Sex, Chocolate, and Vocab

159291677Learning new words stimulates the same brain center as such long-proven means of deriving pleasure, as having sex, gambling or eating chocolate, according to a new study published in the journal Current Biology.
A team of researchers at Barcelona’s Bellvitge Biomedical Research Institute and Germany’s Otto von Guericke University Magdeburg has found that successful learning of the meanings of new words activates the same core reward center in the brain as chocolate, sex, and drugs. The ventral striatum is a part of the brain activated by positive emotions.
“The purpose of the study was to find out to what extent learning a language could activate these pleasure-and-reward circuits,” study author Antoni Rodríguez Fornells told La Vanguardia, Barcelona’s top Catalan newspaper. “From the point of view of evolution, it is an interesting theory that this type of mechanism could have helped human language to develop,” added Rodríguez Fornells.



  1. I cannot say anything about the relations between the three but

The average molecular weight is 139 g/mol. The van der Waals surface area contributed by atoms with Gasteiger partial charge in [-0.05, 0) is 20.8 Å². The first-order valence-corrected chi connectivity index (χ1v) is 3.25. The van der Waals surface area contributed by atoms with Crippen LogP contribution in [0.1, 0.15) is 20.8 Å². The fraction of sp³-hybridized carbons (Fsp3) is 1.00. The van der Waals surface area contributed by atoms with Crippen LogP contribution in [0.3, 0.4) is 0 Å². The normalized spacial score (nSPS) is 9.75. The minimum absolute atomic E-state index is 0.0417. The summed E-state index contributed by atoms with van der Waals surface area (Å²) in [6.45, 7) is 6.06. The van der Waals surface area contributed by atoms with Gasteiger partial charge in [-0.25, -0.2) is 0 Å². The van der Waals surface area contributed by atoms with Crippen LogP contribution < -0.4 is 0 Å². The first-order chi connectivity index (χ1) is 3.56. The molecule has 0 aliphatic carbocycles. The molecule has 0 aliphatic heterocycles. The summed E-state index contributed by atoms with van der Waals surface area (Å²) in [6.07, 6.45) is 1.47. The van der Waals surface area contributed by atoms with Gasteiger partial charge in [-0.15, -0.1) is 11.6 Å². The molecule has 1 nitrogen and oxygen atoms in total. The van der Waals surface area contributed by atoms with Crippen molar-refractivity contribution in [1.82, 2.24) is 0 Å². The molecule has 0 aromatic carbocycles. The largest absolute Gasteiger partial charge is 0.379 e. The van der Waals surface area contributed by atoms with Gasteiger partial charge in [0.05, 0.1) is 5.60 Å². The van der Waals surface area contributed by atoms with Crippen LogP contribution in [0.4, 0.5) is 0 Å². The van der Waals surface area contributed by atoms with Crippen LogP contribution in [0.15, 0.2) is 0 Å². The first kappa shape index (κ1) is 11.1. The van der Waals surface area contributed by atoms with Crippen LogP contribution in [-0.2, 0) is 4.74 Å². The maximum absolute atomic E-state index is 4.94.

pleasure and learning a language go hand in hand. It may not be actually experienced until the learning is initial and rudimentary, until the words are very isolated and have few connections. But when the words start occurring in clusters and in contexts (cf.: ‘Words in the Mind’ by Jean Aitchison. – OUP), the mind becomes activated like a house on fire. This internal process is really pleasing and a reference for it is Keats’s “If the words do not come like leaves to a tree..” and some lines in William Blake’s MARGINALIA and the Poems of Innocence, as well as Emerson’s “Poets are the liberating gods”… “tipsy on water”, and more. However, the greatest pleasure with words is the initial moments of communication in a foreign language. Whoever consciously perceived these moments, will confirm this. I have witnessed the joy of old and distinguished scholars (classicists) who radiated like children telling me how successfully they managed to communicate with Greek actors of a modern theatre while using Old Greek, in the early 1980s. I experienced the same pleasure when I first tested my English on an American pianist, Malcolm Frager, in the early 1960s. All this took place in the Soviet Union, and you can take my word for granted that these people really had mastered the languages and really faced the native speakers of the foreign languages for the first time. Their joy cannot be mistrusted only confirmed by the conscientious. Sense-making words is a great pleasure to their masters.

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